Pinball: A love story

Originally appeared in Slam Tilt Zine 2014

“Jackpot, hurry up!”

Playboy was the first machine we ever played together. Of course, as self-identified feminists, we were appropriately self-effacing about how much we enjoyed it. The first time I got the ball up the ramp enough times for the centerfold to open, I realised this was something I could get into. It wasn’t that I’d just won a brief peep at a pinup girl from the not-so-distant-past, it was that I’d just realised what pinball was capable of; transforming the simple action of hitting a target with a silver ball into any reaction imaginable, limited only by physics and the theme of the table. I also just kinda wanted him to like me more. As I watched the names of the months of Playboy issues successively light up on the table, it struck me how long we’d been together and also apart. Long-distance relationships are a lot like pinball; you can play for as long as you’re willing to pay.

“Stop the spider!”

I only played Elvira’s Scared Stiff all the way through once. I’d get to the spinning spider that decided your ghoulish winnings but the ball would decide to never come back. It was a pity, Elvira declaring ‘Good Head’ would’ve made an excellent Vine. After we’d decided to break up, but before he left for good, we played pinball together one last time. Rollercoaster Tycoon had filled the space Elvira left in our hearts; you could ‘Spin to Win’ there too. (The Newtown Hotel made a lot of money off of us). We remarked on how excitable the machine would get about an extra ball or multiball event and it quickly became a favourite. He suggested I bring the next person I date here. It made me queasy to think of staring over someone else’s shoulder, craning my neck to follow someone else’s silver. But a part of me was a little excited at the prospect of spreading our love of those blinking lights, those dinging bells, those intimate shoves.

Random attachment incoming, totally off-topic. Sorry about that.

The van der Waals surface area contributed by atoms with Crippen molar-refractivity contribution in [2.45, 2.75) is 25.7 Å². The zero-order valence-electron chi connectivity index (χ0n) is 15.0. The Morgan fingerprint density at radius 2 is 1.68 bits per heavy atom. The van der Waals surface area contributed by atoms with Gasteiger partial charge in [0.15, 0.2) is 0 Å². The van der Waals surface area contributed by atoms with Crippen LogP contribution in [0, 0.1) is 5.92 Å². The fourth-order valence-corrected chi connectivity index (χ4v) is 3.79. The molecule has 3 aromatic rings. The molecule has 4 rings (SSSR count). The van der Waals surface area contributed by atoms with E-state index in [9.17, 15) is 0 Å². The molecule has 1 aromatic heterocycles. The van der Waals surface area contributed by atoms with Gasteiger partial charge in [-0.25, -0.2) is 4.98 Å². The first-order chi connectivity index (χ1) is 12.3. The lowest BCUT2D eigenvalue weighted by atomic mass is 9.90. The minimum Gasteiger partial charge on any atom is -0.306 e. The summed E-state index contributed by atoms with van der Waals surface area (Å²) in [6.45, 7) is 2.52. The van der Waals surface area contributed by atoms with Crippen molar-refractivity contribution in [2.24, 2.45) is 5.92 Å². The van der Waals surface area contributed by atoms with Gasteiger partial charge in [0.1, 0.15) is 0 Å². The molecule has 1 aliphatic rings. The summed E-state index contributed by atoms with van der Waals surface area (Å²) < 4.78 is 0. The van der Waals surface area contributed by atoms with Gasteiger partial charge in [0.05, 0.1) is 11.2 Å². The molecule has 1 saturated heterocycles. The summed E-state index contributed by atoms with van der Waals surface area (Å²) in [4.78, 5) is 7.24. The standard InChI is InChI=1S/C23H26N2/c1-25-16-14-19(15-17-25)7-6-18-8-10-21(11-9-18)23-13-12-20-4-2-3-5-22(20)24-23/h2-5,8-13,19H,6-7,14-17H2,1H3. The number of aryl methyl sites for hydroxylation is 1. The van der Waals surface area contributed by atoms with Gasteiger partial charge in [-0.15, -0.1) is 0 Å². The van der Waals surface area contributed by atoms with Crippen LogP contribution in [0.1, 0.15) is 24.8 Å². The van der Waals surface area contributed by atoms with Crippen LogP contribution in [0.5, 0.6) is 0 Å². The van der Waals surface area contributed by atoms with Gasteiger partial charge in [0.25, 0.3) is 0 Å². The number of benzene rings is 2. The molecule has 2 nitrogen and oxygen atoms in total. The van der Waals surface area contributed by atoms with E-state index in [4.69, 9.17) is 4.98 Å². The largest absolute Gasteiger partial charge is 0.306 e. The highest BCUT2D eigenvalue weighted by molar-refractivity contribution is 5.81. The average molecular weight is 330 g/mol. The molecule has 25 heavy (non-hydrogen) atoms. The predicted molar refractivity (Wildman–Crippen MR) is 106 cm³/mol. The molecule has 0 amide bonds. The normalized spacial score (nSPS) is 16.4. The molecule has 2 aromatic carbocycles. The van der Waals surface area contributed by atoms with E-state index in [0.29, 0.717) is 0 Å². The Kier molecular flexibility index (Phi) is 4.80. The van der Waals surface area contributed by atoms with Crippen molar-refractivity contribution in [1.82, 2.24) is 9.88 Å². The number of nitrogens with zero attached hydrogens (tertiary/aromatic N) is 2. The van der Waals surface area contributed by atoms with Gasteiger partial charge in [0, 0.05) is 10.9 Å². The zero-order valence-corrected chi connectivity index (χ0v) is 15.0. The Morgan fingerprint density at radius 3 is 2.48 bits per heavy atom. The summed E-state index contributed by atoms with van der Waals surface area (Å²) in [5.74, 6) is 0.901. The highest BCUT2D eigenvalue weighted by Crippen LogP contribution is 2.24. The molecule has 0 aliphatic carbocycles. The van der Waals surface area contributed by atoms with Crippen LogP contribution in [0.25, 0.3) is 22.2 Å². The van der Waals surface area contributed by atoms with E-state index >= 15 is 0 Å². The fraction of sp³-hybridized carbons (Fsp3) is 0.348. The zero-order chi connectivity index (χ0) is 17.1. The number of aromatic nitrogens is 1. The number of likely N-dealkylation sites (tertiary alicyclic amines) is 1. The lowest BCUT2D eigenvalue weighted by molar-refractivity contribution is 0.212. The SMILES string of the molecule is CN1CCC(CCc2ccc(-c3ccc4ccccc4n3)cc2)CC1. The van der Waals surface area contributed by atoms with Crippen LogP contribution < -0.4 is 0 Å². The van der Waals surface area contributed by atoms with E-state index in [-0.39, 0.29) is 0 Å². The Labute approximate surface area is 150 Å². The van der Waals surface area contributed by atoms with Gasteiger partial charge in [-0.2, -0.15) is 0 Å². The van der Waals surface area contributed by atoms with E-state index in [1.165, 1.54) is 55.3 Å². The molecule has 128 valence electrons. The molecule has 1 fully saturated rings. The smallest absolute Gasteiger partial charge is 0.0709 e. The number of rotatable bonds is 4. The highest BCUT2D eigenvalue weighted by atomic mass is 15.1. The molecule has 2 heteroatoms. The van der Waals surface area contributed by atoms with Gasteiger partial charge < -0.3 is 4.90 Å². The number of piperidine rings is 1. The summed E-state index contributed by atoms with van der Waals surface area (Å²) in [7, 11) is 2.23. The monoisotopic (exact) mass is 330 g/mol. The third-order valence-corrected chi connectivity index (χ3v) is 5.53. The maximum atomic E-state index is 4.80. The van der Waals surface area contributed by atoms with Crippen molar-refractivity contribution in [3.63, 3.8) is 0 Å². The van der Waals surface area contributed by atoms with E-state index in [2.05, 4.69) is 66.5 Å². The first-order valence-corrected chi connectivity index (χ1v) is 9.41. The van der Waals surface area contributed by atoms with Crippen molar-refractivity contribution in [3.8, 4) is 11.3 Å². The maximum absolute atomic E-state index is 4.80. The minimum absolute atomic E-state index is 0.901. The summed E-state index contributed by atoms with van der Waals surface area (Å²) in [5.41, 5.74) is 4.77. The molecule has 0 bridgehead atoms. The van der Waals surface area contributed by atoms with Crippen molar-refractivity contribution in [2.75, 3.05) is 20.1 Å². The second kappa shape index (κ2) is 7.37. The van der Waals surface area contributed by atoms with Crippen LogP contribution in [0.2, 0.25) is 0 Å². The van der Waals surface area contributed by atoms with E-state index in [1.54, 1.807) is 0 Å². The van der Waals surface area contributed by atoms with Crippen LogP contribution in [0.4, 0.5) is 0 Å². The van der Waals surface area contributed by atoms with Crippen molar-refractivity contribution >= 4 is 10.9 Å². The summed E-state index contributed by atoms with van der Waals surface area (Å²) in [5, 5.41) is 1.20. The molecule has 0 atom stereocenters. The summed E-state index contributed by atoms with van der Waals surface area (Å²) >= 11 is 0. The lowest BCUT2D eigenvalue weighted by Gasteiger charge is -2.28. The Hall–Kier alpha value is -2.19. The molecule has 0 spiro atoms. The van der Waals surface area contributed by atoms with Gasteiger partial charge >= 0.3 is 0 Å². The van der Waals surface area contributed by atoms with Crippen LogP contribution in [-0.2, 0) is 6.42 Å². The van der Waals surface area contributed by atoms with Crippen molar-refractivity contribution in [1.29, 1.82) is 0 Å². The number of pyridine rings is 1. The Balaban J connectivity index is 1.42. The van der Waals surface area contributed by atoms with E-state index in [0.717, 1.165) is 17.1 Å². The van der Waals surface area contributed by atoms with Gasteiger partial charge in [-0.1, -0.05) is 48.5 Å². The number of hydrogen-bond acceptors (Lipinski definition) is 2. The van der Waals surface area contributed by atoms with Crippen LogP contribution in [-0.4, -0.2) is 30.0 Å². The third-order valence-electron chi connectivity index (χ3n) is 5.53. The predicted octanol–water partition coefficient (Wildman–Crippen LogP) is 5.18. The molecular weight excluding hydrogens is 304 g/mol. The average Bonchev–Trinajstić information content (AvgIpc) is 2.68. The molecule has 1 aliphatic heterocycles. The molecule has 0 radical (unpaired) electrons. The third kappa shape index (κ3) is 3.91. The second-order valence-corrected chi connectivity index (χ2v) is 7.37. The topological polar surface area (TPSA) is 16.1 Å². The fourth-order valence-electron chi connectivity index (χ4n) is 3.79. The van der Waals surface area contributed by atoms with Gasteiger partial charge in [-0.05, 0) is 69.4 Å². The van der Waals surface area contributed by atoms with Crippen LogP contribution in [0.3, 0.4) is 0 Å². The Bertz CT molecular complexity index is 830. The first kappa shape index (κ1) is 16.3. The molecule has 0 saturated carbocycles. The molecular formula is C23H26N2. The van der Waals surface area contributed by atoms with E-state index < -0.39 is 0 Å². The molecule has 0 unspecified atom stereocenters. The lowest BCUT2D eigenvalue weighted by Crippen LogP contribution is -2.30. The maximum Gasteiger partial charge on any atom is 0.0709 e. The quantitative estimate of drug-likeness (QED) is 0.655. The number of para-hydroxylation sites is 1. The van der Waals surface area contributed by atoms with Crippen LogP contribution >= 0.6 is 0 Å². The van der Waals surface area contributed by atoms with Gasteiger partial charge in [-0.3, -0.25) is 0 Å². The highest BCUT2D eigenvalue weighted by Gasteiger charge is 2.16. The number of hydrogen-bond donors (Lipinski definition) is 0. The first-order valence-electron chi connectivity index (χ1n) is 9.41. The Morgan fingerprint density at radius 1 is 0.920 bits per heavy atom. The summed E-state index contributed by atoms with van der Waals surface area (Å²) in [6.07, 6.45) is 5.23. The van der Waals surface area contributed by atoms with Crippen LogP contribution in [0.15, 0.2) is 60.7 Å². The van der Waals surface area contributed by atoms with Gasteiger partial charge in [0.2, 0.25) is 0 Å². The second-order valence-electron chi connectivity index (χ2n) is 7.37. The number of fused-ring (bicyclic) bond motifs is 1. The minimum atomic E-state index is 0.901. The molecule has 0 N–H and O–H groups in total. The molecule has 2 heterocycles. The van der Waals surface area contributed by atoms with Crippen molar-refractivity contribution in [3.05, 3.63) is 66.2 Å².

“I am the Ringmaster, you must challenge me”

It’s been three months since we parted ramps and I’ve taken two subways, a bus and some reimbursed help from a homeless person, but I’m finally standing out the front of the Pacific Pinball Museum in Alameda, just outside San Francisco. I’m in a part of town I would never have thought to visit, were it not for a strange sense of obligation to a relationship I once had and for a slightly different one I still wanted to maintain. And it was perfect. For $15, you get to admire some of the oldest pinball machines ever made and play any number of machines from the 60s right up to last year, any number of times. I had no idea Dolly Parton or Elton John could’ve provided such pinspiration. Solar War was a pinball video game developed by Atari, and so much fun to play if you can deal with not feeling the weight of an actual pinball while you flipped it for a while. I think I finally had my moment of closure while playing two-player Roller Disco pinball with a middle-aged man I’d just met there, halfway across the world.

“The spiral awaits you!”

The last game I played at the museum was The Twilight Zone. Using magnets as flippers, white ceramic balls that change gameplay by defying magnetism and gravity, and the smooth voice of Rod Serling showing you behind doors unlocked only by your imagination, it was no doubt that it had always been our favourite, and so I played it last. I’d never managed to get the white Powerball by myself before but this time I did. I wanted it to mean something but I thought it probably didn’t. I also thought about how, during a game, some pinballs seem to be guided by magnets from below, their trajectories pre-planned, while others are allowed to free fall.

“Shoot again”